12. Keeping the Spirit Alive: Using Feminist Methodology to Address Silencing as a Structural Issue

    ERIC Educational Resources Information Center

    Shpungin, Elaine; Allen, Nicole; Loomis, Colleen; DelloStritto, Mary Ellen

    2012-01-01

    This article describes a feminist intervention to raise awareness about, and problematize, the pervasive experience of silencing, as reported by women, people of color, students, people identifying as gay, lesbian, bisexual, transgender, and queer (GLBTQ), people with national origins outside of North America, and people with disabilities, within…

  13. Assessing Extension Educator Needs in New York to Address Natural Resource Issues for the New Millennium.

    ERIC Educational Resources Information Center

    Schneider, Rebecca L.; Smallidge, Peter J.

    2000-01-01

    Surveys sent to 233 extension agents in New York received 112 responses; 21% had natural resources as a primary responsibility. There was greater interest in water resource topics than in forest management topics; rankings differed by agents' programming responsibilities. Several new areas were identified for which there is no current Extension…

  14. Developing and Using Benchmarks for Eddy Current Simulation Codes Validation to Address Industrial Issues

    NASA Astrophysics Data System (ADS)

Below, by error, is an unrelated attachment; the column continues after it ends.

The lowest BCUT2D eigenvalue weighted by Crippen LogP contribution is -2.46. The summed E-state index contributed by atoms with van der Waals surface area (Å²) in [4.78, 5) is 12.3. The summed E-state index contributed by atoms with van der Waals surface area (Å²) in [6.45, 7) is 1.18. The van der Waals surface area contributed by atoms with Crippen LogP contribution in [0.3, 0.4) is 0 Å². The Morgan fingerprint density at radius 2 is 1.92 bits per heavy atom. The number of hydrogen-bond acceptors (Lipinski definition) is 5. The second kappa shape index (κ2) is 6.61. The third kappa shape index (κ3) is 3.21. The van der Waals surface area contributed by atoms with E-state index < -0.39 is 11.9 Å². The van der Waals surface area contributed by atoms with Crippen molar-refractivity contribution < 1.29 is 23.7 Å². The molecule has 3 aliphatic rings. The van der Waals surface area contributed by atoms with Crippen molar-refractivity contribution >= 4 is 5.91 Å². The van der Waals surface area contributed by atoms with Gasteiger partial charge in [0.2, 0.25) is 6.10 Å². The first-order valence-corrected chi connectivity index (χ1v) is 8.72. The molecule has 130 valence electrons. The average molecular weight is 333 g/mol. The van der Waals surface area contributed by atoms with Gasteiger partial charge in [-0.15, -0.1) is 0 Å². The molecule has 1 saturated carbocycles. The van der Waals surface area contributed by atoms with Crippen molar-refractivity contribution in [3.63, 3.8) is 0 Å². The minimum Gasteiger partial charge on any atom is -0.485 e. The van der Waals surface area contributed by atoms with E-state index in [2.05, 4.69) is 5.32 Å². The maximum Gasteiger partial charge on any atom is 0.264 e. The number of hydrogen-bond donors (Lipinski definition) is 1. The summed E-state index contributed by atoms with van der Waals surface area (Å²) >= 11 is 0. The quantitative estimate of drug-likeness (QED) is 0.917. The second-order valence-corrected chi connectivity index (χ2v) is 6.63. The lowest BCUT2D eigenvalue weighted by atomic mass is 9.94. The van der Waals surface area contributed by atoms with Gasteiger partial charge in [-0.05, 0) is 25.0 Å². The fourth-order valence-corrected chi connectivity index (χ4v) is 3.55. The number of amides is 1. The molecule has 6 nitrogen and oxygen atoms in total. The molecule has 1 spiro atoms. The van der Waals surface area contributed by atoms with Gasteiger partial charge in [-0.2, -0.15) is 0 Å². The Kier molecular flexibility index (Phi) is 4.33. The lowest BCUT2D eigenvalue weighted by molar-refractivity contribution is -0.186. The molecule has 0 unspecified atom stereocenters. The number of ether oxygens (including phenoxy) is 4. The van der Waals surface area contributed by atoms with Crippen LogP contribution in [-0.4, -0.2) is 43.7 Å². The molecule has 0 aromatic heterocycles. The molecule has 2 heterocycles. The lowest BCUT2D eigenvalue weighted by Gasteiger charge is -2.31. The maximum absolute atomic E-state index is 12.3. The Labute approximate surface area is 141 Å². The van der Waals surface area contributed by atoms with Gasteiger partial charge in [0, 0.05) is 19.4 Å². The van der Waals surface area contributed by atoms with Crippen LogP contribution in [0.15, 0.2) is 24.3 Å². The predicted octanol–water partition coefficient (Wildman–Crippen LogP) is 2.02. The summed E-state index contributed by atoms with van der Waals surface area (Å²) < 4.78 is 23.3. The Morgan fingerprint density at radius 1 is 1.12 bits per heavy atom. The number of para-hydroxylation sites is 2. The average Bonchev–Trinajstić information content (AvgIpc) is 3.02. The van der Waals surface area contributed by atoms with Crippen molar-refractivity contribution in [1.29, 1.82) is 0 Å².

Mayos, M.; Buvat, F.; Costan, V.; Moreau, O.; Gilles-Pascaud, C.; Reboud, C.; Foucher, F.

    2011-06-01

    To achieve performance demonstration, which is a legal requirement for the qualification of NDE processes applied on French nuclear power plants, the use of modeling tools is a valuable support, provided that the employed models have been previously validated. To achieve this, in particular for eddy current modeling, a validation methodology based on the use of specific benchmarks close to the actual industrial issue has to be defined. Nonetheless, considering the high variability in code origin and complexity, the feedback from experience on actual cases has shown that it was critical to define simpler generic and public benchmarks in order to perform a preliminary selection. A specific Working Group has been launched in the frame of COFREND, the French Association for NDE, resulting in the definition of several benchmark problems. This action is now ready for mutualization with similar international approaches.

  15. Improving the Pharmacologic Management of Pain in Older Adults: Identifying the Research Gaps and Methods to Address Them

    PubMed Central

    Reid, M. C.; Bennett, David A.; Chen, Wen G.; Eldadah, Basil A.; Farrar, John T.; Ferrell, Bruce; Gallagher, Rollin M.; Hanlon, Joseph T.; Herr, Keela; Horn, Susan D.; Inturrisi, Charles E.; Lemtouni, Salma; Lin, Yu Woody; Michaud, Kaleb; Morrison, R. Sean; Neogi, Tuhina; Porter, Linda L.; Solomon, Daniel H.; Von Korff, Michael; Weiss, Karen; Witter, James; Zacharoff, Kevin L.

    2011-01-01